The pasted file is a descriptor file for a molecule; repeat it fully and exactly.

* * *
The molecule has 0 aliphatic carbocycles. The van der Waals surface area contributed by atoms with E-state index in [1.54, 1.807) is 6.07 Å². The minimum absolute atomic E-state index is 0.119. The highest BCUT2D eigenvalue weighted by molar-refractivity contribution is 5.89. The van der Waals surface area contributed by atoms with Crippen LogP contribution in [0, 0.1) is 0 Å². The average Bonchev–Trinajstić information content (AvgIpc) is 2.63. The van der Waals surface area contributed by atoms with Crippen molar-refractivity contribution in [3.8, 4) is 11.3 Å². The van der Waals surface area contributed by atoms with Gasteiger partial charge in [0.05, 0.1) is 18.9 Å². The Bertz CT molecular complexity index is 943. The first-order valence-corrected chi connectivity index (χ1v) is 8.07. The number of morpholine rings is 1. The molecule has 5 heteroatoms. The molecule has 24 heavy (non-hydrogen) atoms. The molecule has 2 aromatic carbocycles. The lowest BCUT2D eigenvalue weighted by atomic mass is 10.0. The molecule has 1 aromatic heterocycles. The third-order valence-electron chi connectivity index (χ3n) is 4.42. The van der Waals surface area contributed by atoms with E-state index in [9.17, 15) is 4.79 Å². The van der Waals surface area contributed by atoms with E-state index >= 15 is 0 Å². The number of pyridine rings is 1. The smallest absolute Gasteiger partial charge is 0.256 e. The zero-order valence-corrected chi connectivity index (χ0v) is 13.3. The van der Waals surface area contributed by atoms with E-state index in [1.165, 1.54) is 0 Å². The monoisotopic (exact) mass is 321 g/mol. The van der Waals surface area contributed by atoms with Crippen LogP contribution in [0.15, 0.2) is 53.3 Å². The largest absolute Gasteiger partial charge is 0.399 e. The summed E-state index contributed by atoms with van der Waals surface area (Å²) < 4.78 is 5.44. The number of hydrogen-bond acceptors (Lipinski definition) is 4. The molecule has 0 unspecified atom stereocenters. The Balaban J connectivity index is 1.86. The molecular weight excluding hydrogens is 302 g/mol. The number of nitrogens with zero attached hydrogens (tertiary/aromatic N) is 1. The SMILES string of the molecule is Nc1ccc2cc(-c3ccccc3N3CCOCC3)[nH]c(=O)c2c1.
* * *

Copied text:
The molecule has 0 aliphatic carbocycles. The van der Waals surface area contributed by atoms with E-state index in [1.54, 1.807) is 6.07 Å². The minimum absolute atomic E-state index is 0.119. The highest BCUT2D eigenvalue weighted by molar-refractivity contribution is 5.89. The van der Waals surface area contributed by atoms with Crippen LogP contribution in [0, 0.1) is 0 Å². The average Bonchev–Trinajstić information content (AvgIpc) is 2.63. The van der Waals surface area contributed by atoms with Crippen molar-refractivity contribution in [3.8, 4) is 11.3 Å². The van der Waals surface area contributed by atoms with Gasteiger partial charge in [0.05, 0.1) is 18.9 Å². The Bertz CT molecular complexity index is 943. The first-order valence-corrected chi connectivity index (χ1v) is 8.07. The number of morpholine rings is 1. The molecule has 5 heteroatoms. The molecule has 24 heavy (non-hydrogen) atoms. The molecule has 2 aromatic carbocycles. The lowest BCUT2D eigenvalue weighted by atomic mass is 10.0. The molecule has 1 aromatic heterocycles. The third-order valence-electron chi connectivity index (χ3n) is 4.42. The van der Waals surface area contributed by atoms with E-state index in [9.17, 15) is 4.79 Å². The van der Waals surface area contributed by atoms with E-state index >= 15 is 0 Å². The number of pyridine rings is 1. The smallest absolute Gasteiger partial charge is 0.256 e. The zero-order valence-corrected chi connectivity index (χ0v) is 13.3. The van der Waals surface area contributed by atoms with E-state index in [1.165, 1.54) is 0 Å². The monoisotopic (exact) mass is 321 g/mol. The van der Waals surface area contributed by atoms with Crippen LogP contribution in [0.15, 0.2) is 53.3 Å². The largest absolute Gasteiger partial charge is 0.399 e. The summed E-state index contributed by atoms with van der Waals surface area (Å²) < 4.78 is 5.44. The number of hydrogen-bond acceptors (Lipinski definition) is 4. The molecule has 0 unspecified atom stereocenters. The Balaban J connectivity index is 1.86. The molecular weight excluding hydrogens is 302 g/mol. The number of nitrogens with zero attached hydrogens (tertiary/aromatic N) is 1. The SMILES string of the molecule is Nc1ccc2cc(-c3ccccc3N3CCOCC3)[nH]c(=O)c2c1.